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Wednesday, June 18th, 2014

This Week In Web Videos: 'The Residuals '

Screen Shot 2014-06-18 at 12.31.21 PMEvery morning, New York City's streets are filled with millions of people, walking toward work and hoping beyond hope that their next step will somehow take them a little closer to realizing their dreams. That’s until about 9:30. At 1, the streets are filled with actors on their way to commercial auditions. You see, these folks are professionals at re-sculpting their dreams so that they feature roles in commercials for toothpaste or hot wings or wireless companies looking for a spokesperson who’s a "cross between Jonah Hill and Rachel McAdams." They’re not just performers, they’re warriors; and their day-to-day travails are perfectly captured in The Residuals – a subtly brilliant insider’s series created by and starring husband and wife team, Gillian Pensavalle and Michael Paul Smith.

How did you guys get started in comedy?

Mike: I first did improv in high school and then, right out of high school, started working with the group that would eventually become Basement View Improv and our focus was on live shows. We ended up doing shows at Caroline’s and Gotham. The guy who plays my roommate in this series—Nick—was one of the original five members who founded the group. Eventually, everyone decided to go focus on their separate projects, which for me was doing more video stuff. Gillian and I met doing a web series for the now defunct website Black 20 Network.

Gillian: I didn’t really do a lot of improv until after college. In school I was doing plays and stuff like that, but I guess my first comedic experience was a lot of sketch comedy and the web series, things like that.

What was the inspiration for this series?

Mike: This series came out of real experiences, because Gillian and I have been on a ton of auditions for commercials and had a lot of uniquely bizarre, awkward encounters in the waiting room and the audition room. It’s been a few years doing that now and you really see the whole spectrum of the good and the bad and as a writer I thought there was room for that as a series, so we used that as a jumping off point. I originally wanted it to be treatments I would write and then we would film it Curb Your Enthusiasm-style, but then my co-producer and editor told me that would be a total editing nightmare and Curb Your Enthusiasm has the advantage of people dedicated to over dubbing the sound and I’m sure a whole team of editors working to make sure there’s continuity. So we went into a much more scripted process after that.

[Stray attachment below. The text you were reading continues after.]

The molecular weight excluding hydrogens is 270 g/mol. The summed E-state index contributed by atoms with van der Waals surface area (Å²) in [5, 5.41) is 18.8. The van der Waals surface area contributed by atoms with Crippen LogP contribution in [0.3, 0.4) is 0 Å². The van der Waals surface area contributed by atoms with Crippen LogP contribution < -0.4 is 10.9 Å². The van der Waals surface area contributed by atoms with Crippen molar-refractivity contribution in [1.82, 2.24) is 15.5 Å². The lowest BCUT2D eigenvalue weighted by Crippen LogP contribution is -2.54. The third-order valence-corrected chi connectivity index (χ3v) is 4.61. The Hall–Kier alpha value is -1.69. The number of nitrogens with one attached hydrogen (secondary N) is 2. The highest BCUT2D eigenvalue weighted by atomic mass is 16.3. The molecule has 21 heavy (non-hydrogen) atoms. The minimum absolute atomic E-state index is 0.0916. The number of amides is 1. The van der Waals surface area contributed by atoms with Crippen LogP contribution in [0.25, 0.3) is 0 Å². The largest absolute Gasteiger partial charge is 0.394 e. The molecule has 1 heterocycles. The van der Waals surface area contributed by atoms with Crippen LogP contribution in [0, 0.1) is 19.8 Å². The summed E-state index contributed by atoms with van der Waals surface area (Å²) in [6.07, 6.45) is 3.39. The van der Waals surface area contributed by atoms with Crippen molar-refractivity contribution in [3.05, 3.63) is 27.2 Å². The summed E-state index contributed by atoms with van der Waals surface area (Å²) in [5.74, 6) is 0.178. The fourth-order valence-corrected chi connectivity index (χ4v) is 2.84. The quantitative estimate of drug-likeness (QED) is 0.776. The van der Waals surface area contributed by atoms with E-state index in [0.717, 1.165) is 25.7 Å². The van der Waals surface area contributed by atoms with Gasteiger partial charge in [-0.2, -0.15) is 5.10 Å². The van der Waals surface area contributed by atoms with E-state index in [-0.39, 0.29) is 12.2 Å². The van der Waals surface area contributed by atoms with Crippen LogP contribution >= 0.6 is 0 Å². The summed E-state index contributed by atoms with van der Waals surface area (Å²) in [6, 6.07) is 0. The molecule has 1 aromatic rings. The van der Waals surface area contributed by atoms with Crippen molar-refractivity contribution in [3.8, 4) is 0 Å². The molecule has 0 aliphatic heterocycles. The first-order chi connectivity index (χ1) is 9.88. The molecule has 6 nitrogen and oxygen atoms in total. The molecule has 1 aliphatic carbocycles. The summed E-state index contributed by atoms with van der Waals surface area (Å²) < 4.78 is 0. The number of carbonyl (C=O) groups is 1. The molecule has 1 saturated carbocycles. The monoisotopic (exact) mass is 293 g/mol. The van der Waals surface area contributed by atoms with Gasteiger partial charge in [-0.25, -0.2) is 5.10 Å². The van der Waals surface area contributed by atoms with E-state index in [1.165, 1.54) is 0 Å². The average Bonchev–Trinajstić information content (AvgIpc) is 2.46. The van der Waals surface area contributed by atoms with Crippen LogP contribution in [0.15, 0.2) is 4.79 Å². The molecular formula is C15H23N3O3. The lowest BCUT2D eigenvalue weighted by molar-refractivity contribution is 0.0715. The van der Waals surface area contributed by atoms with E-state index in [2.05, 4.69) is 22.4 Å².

What’s your writing process like now that you’ve abandoned the retro-scripting dream?

Mike: Well, it’s important for me to still have it seem spontaneous. I didn’t want it to be like, “It’s my turn to speak, now it’s your turn to speak.” I scripted it out and had some of the principals come in and talk through it with me. I recorded that. We’ve been able to keep it loose by having a policy of doing a clean read first and then, if someone hit on something and it worked, we tried to have them replicate it as much as possible so we could have it from more than one angle. Somebody would improvise something in the moment and that just made us say, “Let’s do that again.”

What was the most challenging part of putting this whole thing together?

Gillian: Actually learning how to do all of this. This was our first web series and we had experience in this world, but, when we did this, we had to do everything. I remember when it would get stressful, we would take breaks and go watch a Breaking Bad marathon or something like that and I would look at the credits at the end and think, “Wow they have one person doing each of these jobs that we’re doing all by ourselves.” We had to learn how to be on set and have fun and also become a producer, making sure everyone had on the same clothes from shot to shot and stuff like that.